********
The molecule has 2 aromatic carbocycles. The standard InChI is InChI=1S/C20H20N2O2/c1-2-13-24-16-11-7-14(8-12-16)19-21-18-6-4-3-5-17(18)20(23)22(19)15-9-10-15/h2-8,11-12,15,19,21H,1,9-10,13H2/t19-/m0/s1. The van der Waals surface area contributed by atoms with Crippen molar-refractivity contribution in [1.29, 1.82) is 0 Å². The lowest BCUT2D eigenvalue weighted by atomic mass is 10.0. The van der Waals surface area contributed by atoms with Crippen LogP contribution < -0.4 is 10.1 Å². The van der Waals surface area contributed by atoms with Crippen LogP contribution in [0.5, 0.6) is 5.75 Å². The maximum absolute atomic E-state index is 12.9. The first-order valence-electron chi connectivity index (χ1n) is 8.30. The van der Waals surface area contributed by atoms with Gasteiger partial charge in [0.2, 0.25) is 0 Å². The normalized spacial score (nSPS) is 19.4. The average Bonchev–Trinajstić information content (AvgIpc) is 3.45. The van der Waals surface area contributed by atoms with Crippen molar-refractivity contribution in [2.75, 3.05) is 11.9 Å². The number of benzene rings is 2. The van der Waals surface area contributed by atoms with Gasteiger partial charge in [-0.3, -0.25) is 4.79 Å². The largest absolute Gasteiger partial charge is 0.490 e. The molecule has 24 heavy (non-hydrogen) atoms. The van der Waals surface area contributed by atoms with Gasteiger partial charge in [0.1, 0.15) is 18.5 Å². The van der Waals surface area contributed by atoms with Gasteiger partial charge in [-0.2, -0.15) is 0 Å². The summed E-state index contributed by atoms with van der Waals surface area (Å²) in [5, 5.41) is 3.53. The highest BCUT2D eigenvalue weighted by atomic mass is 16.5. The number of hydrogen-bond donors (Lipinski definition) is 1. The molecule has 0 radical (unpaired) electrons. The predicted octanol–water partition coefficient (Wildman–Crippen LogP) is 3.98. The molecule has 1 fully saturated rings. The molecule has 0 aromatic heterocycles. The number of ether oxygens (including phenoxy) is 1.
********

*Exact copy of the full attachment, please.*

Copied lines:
The molecule has 2 aromatic carbocycles. The standard InChI is InChI=1S/C20H20N2O2/c1-2-13-24-16-11-7-14(8-12-16)19-21-18-6-4-3-5-17(18)20(23)22(19)15-9-10-15/h2-8,11-12,15,19,21H,1,9-10,13H2/t19-/m0/s1. The van der Waals surface area contributed by atoms with Crippen molar-refractivity contribution in [1.29, 1.82) is 0 Å². The lowest BCUT2D eigenvalue weighted by atomic mass is 10.0. The van der Waals surface area contributed by atoms with Crippen LogP contribution < -0.4 is 10.1 Å². The van der Waals surface area contributed by atoms with Crippen LogP contribution in [0.5, 0.6) is 5.75 Å². The maximum absolute atomic E-state index is 12.9. The first-order valence-electron chi connectivity index (χ1n) is 8.30. The van der Waals surface area contributed by atoms with Gasteiger partial charge in [0.2, 0.25) is 0 Å². The normalized spacial score (nSPS) is 19.4. The average Bonchev–Trinajstić information content (AvgIpc) is 3.45. The van der Waals surface area contributed by atoms with Crippen molar-refractivity contribution in [2.75, 3.05) is 11.9 Å². The number of benzene rings is 2. The van der Waals surface area contributed by atoms with Gasteiger partial charge in [-0.3, -0.25) is 4.79 Å². The largest absolute Gasteiger partial charge is 0.490 e. The molecule has 24 heavy (non-hydrogen) atoms. The van der Waals surface area contributed by atoms with Gasteiger partial charge in [0.1, 0.15) is 18.5 Å². The van der Waals surface area contributed by atoms with Gasteiger partial charge in [-0.2, -0.15) is 0 Å². The summed E-state index contributed by atoms with van der Waals surface area (Å²) in [5, 5.41) is 3.53. The highest BCUT2D eigenvalue weighted by atomic mass is 16.5. The number of hydrogen-bond donors (Lipinski definition) is 1. The molecule has 0 radical (unpaired) electrons. The predicted octanol–water partition coefficient (Wildman–Crippen LogP) is 3.98. The molecule has 1 fully saturated rings. The molecule has 0 aromatic heterocycles. The number of ether oxygens (including phenoxy) is 1.